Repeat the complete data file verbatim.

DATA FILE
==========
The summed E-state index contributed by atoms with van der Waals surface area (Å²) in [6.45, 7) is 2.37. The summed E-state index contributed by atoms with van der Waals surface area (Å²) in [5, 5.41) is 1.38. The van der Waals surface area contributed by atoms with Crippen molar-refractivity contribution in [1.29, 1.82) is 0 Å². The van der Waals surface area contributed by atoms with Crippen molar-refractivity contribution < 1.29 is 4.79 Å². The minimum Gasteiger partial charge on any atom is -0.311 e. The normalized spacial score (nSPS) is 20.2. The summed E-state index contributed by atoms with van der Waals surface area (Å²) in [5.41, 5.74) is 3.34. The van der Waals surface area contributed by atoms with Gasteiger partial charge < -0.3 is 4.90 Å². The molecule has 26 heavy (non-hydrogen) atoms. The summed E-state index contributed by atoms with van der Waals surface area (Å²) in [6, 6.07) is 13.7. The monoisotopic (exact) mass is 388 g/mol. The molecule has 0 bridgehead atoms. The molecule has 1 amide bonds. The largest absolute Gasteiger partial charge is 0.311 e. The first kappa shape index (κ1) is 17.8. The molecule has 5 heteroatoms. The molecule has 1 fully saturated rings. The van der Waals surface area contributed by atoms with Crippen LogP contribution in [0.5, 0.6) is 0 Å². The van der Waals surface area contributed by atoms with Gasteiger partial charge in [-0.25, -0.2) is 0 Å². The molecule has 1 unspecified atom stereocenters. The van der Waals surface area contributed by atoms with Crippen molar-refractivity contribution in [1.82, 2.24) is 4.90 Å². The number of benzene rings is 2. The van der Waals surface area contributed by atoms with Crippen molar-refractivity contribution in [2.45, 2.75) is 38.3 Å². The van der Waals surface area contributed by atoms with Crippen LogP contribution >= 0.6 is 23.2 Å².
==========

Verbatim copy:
The summed E-state index contributed by atoms with van der Waals surface area (Å²) in [6.45, 7) is 2.37. The summed E-state index contributed by atoms with van der Waals surface area (Å²) in [5, 5.41) is 1.38. The van der Waals surface area contributed by atoms with Crippen molar-refractivity contribution in [1.29, 1.82) is 0 Å². The van der Waals surface area contributed by atoms with Crippen molar-refractivity contribution < 1.29 is 4.79 Å². The minimum Gasteiger partial charge on any atom is -0.311 e. The normalized spacial score (nSPS) is 20.2. The summed E-state index contributed by atoms with van der Waals surface area (Å²) in [5.41, 5.74) is 3.34. The van der Waals surface area contributed by atoms with Gasteiger partial charge < -0.3 is 4.90 Å². The molecule has 26 heavy (non-hydrogen) atoms. The summed E-state index contributed by atoms with van der Waals surface area (Å²) in [6, 6.07) is 13.7. The monoisotopic (exact) mass is 388 g/mol. The molecule has 0 bridgehead atoms. The molecule has 1 amide bonds. The largest absolute Gasteiger partial charge is 0.311 e. The first kappa shape index (κ1) is 17.8. The molecule has 5 heteroatoms. The molecule has 1 fully saturated rings. The van der Waals surface area contributed by atoms with Crippen LogP contribution in [0.5, 0.6) is 0 Å². The van der Waals surface area contributed by atoms with Gasteiger partial charge in [-0.25, -0.2) is 0 Å². The molecule has 1 unspecified atom stereocenters. The van der Waals surface area contributed by atoms with Crippen molar-refractivity contribution in [1.82, 2.24) is 4.90 Å². The number of benzene rings is 2. The van der Waals surface area contributed by atoms with Crippen molar-refractivity contribution in [2.45, 2.75) is 38.3 Å². The van der Waals surface area contributed by atoms with Crippen LogP contribution >= 0.6 is 23.2 Å².